It has often been said that people get the government they deserve. I believe this is true. I also believe that, in the 80's in Japan, language schools got the types of teachers they deserved based on how they hired them and how they were treated. If a company concerned itself with the possible quality of instruction, experience, and personality of each teacher, it was going to get a better employee than one that cared only about how your paperwork could be processed at immigration, your age, and your physical appearance. Nova ICI, one of the biggest conversation schools in Japan for quite a long period of time, cared only about the latter in 1989, and the types of teachers it tended to attract reflected those priorities.
In terms of how Nova dealt with instructors, the superficial aspects looked pretty good. They promised steady hours and steady pay. A new teacher was to work 35 hours for 250,000 yen ($1,953 in 1989) up until their probation ended (3 months) and then their salary would increase to 290,000 yen ($2265 in 1989). That sounds all well and good, but after I started working at Nova, the rumors of how things really worked started to fly.
One of the things that tended to happen at Nova was that they would permit some people who did not have a qualifying Bachelor's degree (which you must have to get a proper working visa) to work on their tourist visas when they got desperate for bums in seats. This explains to some extent the economics of the probationary pay. A tourist visa lasted 3 months so anyone who was doing a temporary gig would get the reduced pay and then walk away before the higher rate could kick in.
If they wanted to take their chances, they would hop a boat to Korea or fly outside of Japan for a spell then come back for a fresh tourist visa and spend another three months. This worked for some, and not so well for most as the immigration folks at the airport could smell someone who was coming back to work on a shiny new tourist visa. Well, they couldn't so much smell it as work out that anyone who remained up until the cusp of their visa expiring and then left for a brief time was likely coming back to work illegally.
At any rate, the most pernicious rumor at Nova regarding teachers was that they would cheat you if you gave proper notice. That is if you said you were going in a month, they'd withhold and keep 2 weeks salary and not pay you what you were due. I don't know if this was true, but it was widely believed and teachers were constantly bugging out without notice based on this belief. If you bugged out at just the right moment, the most you could be cheated out of was a few days of pay. If you did the right thing, you would lose a great deal more.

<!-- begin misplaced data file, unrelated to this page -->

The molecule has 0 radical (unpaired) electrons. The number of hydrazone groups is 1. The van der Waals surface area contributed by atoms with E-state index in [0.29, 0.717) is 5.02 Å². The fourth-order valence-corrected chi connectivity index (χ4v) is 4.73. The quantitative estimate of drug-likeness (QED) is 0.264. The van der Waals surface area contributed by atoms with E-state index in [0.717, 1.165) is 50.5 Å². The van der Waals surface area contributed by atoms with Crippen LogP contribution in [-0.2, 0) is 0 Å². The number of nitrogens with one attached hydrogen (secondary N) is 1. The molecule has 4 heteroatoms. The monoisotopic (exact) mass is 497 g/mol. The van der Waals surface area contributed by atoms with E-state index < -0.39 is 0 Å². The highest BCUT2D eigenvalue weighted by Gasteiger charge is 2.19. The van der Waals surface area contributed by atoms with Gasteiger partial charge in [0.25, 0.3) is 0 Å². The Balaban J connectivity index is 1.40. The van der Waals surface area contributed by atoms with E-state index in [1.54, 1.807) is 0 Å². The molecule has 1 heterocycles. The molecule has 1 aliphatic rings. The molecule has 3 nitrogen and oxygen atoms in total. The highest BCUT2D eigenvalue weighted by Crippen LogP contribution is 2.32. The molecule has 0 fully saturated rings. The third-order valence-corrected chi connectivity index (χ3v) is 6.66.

In my school, we had two British folks who were working on tourist visas. One bugged out without notice when his three months were up. I remember the manager coming up to me and asking me if he was ever coming back and feeling uncomfortable admitting that I knew he was not. The other teacher had a craftier way of getting around the lack of a Bachelor's degree. She had worked at a professional printer back home in England and she flew back to make her own false document. For her, this worked, but I know other folks who tried this and failed. I guess the mail order ones didn't work as well as one that you custom-made with your own two hands. This fake served my former coworker well as she continued to work at various jobs in Japan on that fake diploma.
Nova was aware of and actually condoned the acquisition of such fake documentation at that time. My guess is that the current version of that company, which is ran by different management and likely has had its shady practices completely cleaned up, does not in any way support this. How do I know that they supported this in the distant past? There was a very popular Australian teacher who lacked a degree. He was very popular with the lower level students because he was a gas bag who could talk his way through the entire lesson without placing much in the way of demands on the students. He taught there for 6 months on a working holiday visa, a visa which allows people from certain countries to legally work in Japan, and it was coming to an end. Nova management wanted him to stay, so they encouraged him to go procure the false diploma to allow him to be sponsored. They even pointed him toward Hong Kong, which apparently was a good place to get a fake degree back in those days.